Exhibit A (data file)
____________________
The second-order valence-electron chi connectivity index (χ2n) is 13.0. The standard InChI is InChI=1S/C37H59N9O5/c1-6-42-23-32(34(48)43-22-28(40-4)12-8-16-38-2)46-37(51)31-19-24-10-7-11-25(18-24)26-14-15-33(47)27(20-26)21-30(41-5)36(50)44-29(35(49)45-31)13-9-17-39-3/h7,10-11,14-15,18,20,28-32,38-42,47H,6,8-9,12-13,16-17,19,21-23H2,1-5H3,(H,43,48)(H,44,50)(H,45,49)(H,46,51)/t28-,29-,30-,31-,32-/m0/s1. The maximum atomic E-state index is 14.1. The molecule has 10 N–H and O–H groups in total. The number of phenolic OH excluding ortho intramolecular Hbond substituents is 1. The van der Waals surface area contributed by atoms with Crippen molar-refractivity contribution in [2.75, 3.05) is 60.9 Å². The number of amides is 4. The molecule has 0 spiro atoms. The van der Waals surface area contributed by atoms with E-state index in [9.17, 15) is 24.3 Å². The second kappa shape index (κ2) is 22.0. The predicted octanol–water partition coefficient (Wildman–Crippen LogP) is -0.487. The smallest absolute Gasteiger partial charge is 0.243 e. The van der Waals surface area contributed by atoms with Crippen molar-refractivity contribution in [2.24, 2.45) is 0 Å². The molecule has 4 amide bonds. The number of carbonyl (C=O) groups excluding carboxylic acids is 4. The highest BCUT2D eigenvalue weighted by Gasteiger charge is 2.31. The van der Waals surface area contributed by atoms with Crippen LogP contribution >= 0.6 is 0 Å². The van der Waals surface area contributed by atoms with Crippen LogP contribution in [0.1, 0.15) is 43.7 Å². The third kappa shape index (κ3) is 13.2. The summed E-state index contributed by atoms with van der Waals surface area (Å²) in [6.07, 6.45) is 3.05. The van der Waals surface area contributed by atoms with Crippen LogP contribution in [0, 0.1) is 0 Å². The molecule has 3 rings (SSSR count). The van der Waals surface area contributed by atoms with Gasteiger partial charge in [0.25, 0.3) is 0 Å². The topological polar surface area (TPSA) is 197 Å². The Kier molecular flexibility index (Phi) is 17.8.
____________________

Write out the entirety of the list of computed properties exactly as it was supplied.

The second-order valence-electron chi connectivity index (χ2n) is 13.0. The standard InChI is InChI=1S/C37H59N9O5/c1-6-42-23-32(34(48)43-22-28(40-4)12-8-16-38-2)46-37(51)31-19-24-10-7-11-25(18-24)26-14-15-33(47)27(20-26)21-30(41-5)36(50)44-29(35(49)45-31)13-9-17-39-3/h7,10-11,14-15,18,20,28-32,38-42,47H,6,8-9,12-13,16-17,19,21-23H2,1-5H3,(H,43,48)(H,44,50)(H,45,49)(H,46,51)/t28-,29-,30-,31-,32-/m0/s1. The maximum atomic E-state index is 14.1. The molecule has 10 N–H and O–H groups in total. The number of phenolic OH excluding ortho intramolecular Hbond substituents is 1. The van der Waals surface area contributed by atoms with Crippen molar-refractivity contribution in [2.75, 3.05) is 60.9 Å². The number of amides is 4. The molecule has 0 spiro atoms. The van der Waals surface area contributed by atoms with E-state index in [9.17, 15) is 24.3 Å². The second kappa shape index (κ2) is 22.0. The predicted octanol–water partition coefficient (Wildman–Crippen LogP) is -0.487. The smallest absolute Gasteiger partial charge is 0.243 e. The van der Waals surface area contributed by atoms with Crippen molar-refractivity contribution in [2.24, 2.45) is 0 Å². The molecule has 4 amide bonds. The number of carbonyl (C=O) groups excluding carboxylic acids is 4. The highest BCUT2D eigenvalue weighted by Gasteiger charge is 2.31. The van der Waals surface area contributed by atoms with Crippen LogP contribution >= 0.6 is 0 Å². The van der Waals surface area contributed by atoms with Crippen LogP contribution in [0.1, 0.15) is 43.7 Å². The third kappa shape index (κ3) is 13.2. The summed E-state index contributed by atoms with van der Waals surface area (Å²) in [6.07, 6.45) is 3.05. The van der Waals surface area contributed by atoms with Crippen LogP contribution in [0, 0.1) is 0 Å². The molecule has 3 rings (SSSR count). The van der Waals surface area contributed by atoms with Gasteiger partial charge in [0.25, 0.3) is 0 Å². The topological polar surface area (TPSA) is 197 Å². The Kier molecular flexibility index (Phi) is 17.8.